I have always been a supporter of alternate means of teaching, e.g. using a video to teach a concept, calling in a guest speaker to talk over a subject we are learning, or doing on a walk around the school grounds to teach a lesson. So learning that teachers all over the world are using sites like YouTube to get videos to use in their classrooms is not a surprise, and it is a big argument in support of my own ideas and feelings on the subject.

I don’t plan on being a completely ground-breaking teacher when it comes to technology in my classroom, but I refuse to depend on only paper, pencils, and oral skills to teach my students. I also hope that in the future my colleagues will be in full support of using technology like computers, videos, etc. in the classroom. Most teachers are, and it would be fun to trade ideas or plan lessons with the critique and understanding of my colleagues.

I liked the idea of technology allowing us to spend more time with our families, but overall, I didn’t understand the point of this video. Why are we being called the “Millennial Generation” rather than the “technological generation?” Why were kids the only ones interviewed? I was also a little offended when they started implying that the Middle Adult generation knows less about technology than ours does, and is less open to it. My mom is a graphic designer and my dad is in the Escalations department of a major computer company. They both own and know how to operate computers, cell phones, and many other advanced pieces of technology, and use them every day. I think Motorola needs to do a little more research on this subject, and then follow with being a little less prejudiced against the older generations. After all, we teenagers and young adults wouldn’t be where we are today without the so-called “technologically ignorant older generation”.

Thursday, April 1, 2010

Vidcasts and Podcasts

Podcasts and Vidcasts—something I think every American teenager and young adult know about. This week we’re learning how to create them, post them, and then use them in our classrooms.

In our assignment this week we are choosing one of these and then creating a 40-60 second educational presentation. My group chose to do a Vidcast on fire safety and we are in the process of “hiring” an “actor” to perform in it. After we film it, we will edit it, and then post it on YouTube for the general public to see. This is an intimidating prospect, considering I’ve never uploaded videos onto the internet before, and have never really had a desire to.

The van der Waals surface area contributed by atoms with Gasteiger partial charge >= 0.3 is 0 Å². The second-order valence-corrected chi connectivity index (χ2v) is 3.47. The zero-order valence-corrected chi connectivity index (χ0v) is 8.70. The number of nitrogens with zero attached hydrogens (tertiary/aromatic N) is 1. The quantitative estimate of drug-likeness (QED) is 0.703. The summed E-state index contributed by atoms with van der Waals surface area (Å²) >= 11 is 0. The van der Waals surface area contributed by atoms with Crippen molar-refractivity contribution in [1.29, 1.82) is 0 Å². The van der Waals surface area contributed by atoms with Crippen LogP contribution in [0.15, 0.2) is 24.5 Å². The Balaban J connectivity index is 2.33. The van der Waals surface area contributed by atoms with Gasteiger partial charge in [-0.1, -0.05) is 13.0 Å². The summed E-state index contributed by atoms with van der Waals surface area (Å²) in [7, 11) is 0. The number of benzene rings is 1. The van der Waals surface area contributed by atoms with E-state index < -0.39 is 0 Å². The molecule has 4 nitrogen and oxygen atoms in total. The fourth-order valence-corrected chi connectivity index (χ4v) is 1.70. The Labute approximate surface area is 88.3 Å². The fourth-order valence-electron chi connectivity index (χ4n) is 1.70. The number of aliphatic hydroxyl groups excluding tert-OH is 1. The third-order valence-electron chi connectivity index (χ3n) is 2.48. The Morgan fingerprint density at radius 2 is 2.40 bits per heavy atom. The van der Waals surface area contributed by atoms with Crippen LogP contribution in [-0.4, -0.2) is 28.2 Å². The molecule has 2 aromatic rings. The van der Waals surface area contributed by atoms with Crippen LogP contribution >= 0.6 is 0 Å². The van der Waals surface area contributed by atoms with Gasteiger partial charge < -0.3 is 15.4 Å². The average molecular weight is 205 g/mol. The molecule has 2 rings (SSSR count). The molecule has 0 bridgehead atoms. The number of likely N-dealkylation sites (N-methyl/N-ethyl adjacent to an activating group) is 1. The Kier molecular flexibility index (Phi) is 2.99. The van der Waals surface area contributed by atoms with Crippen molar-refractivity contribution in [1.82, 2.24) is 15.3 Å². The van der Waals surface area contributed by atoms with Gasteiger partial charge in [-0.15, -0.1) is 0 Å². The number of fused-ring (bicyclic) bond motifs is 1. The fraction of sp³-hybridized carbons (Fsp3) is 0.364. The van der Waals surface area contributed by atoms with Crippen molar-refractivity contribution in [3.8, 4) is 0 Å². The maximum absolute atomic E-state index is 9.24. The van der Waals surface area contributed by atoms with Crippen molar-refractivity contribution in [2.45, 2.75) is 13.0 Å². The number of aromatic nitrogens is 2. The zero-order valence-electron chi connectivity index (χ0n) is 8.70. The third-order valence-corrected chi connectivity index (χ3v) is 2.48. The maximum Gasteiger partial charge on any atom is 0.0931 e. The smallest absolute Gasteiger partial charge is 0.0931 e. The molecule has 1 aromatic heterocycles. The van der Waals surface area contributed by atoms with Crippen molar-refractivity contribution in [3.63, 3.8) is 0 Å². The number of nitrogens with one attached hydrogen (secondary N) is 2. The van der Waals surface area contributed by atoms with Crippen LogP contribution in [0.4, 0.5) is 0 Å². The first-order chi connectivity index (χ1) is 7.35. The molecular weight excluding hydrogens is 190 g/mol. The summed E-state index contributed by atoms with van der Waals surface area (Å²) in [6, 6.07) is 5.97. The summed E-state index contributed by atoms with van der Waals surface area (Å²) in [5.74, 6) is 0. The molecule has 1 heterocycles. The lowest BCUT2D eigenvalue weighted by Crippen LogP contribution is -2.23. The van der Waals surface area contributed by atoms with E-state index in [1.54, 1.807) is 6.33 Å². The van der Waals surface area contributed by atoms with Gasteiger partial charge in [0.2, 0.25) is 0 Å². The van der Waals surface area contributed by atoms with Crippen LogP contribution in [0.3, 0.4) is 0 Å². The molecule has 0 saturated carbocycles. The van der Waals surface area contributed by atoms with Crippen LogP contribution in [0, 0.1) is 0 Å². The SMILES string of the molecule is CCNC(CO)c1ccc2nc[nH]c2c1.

This will be good experience to have in the future, if one of my classes ever calls for a video presentation, though. Perhaps not such a public one, but one that I can show in classes to emphasize my argument or give an original way to present the information I want to share. I look forward to playing around more with possible vidcast opportunities in the future.

Technology in school seems to be an inevitable thing these days. Computers are an important part of our education, and the internet is becoming an invaluable tool for resource and quick searches on information. Children as young as Kindergarten are being taught to safely search the web for pictures and information on class projects or personal assignments. Sites like YouTube, DailyMotion, and Veoh are popular places to go to view both educational and non-educational videos.

In the future, I can see myself showing my classes appropriate videos from sites like these, as long as the content goes along with whatever lesson I am teaching. It would be a fun way to draw interest for an otherwise boring subject. Vidcasts could even be used in professional meetings, as long as they pertain to the information that is being shared

The video was interesting to watch, but probably not for the reasons intended. Out of all the reasons given for student bloging, very few actually seemed to apply to bloging alone. Most appeared to be aimed towards the internet and computers in general. Also, the children shown in the slide-show looked far too young to be bloging, and most looked like they were involved in playing games as opposed to doing any serious writing assignments. Suffice to say, I did not enjoy this video as much as I have the ones in the past.